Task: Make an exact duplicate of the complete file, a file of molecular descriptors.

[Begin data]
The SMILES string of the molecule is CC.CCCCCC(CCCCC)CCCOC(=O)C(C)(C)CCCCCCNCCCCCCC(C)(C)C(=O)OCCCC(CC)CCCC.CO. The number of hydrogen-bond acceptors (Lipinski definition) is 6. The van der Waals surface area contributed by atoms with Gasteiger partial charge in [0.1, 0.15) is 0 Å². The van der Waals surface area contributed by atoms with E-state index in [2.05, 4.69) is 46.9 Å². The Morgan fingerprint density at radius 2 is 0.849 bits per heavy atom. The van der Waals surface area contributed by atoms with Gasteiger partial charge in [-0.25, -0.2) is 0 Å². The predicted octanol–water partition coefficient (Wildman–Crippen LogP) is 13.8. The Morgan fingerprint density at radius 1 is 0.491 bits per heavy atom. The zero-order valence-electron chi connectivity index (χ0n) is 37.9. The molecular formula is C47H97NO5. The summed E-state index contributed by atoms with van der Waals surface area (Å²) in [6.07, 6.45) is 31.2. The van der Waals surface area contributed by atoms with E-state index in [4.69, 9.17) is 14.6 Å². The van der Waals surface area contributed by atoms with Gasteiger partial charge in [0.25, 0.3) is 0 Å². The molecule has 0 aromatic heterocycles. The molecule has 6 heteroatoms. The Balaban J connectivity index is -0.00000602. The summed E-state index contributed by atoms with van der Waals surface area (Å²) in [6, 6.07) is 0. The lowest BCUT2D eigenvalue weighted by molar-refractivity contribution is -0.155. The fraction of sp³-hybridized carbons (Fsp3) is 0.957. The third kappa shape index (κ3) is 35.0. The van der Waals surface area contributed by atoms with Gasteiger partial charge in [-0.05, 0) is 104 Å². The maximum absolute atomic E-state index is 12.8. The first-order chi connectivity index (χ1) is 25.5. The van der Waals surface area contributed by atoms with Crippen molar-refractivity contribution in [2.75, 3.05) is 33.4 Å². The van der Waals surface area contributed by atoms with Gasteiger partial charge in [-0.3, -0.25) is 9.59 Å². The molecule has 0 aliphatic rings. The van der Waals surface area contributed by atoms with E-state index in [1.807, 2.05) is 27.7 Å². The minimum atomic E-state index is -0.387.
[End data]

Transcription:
The SMILES string of the molecule is CC.CCCCCC(CCCCC)CCCOC(=O)C(C)(C)CCCCCCNCCCCCCC(C)(C)C(=O)OCCCC(CC)CCCC.CO. The number of hydrogen-bond acceptors (Lipinski definition) is 6. The van der Waals surface area contributed by atoms with Gasteiger partial charge in [0.1, 0.15) is 0 Å². The van der Waals surface area contributed by atoms with E-state index in [2.05, 4.69) is 46.9 Å². The Morgan fingerprint density at radius 2 is 0.849 bits per heavy atom. The van der Waals surface area contributed by atoms with Gasteiger partial charge in [-0.25, -0.2) is 0 Å². The predicted octanol–water partition coefficient (Wildman–Crippen LogP) is 13.8. The Morgan fingerprint density at radius 1 is 0.491 bits per heavy atom. The zero-order valence-electron chi connectivity index (χ0n) is 37.9. The molecular formula is C47H97NO5. The summed E-state index contributed by atoms with van der Waals surface area (Å²) in [6.07, 6.45) is 31.2. The van der Waals surface area contributed by atoms with E-state index in [4.69, 9.17) is 14.6 Å². The van der Waals surface area contributed by atoms with Gasteiger partial charge in [0.25, 0.3) is 0 Å². The molecule has 0 aromatic heterocycles. The molecule has 6 heteroatoms. The Balaban J connectivity index is -0.00000602. The summed E-state index contributed by atoms with van der Waals surface area (Å²) in [6, 6.07) is 0. The lowest BCUT2D eigenvalue weighted by molar-refractivity contribution is -0.155. The fraction of sp³-hybridized carbons (Fsp3) is 0.957. The third kappa shape index (κ3) is 35.0. The van der Waals surface area contributed by atoms with Gasteiger partial charge in [-0.05, 0) is 104 Å². The maximum absolute atomic E-state index is 12.8. The first-order chi connectivity index (χ1) is 25.5. The van der Waals surface area contributed by atoms with Crippen molar-refractivity contribution in [2.75, 3.05) is 33.4 Å². The van der Waals surface area contributed by atoms with Gasteiger partial charge in [-0.3, -0.25) is 9.59 Å². The molecule has 0 aliphatic rings. The van der Waals surface area contributed by atoms with E-state index in [1.807, 2.05) is 27.7 Å². The minimum atomic E-state index is -0.387.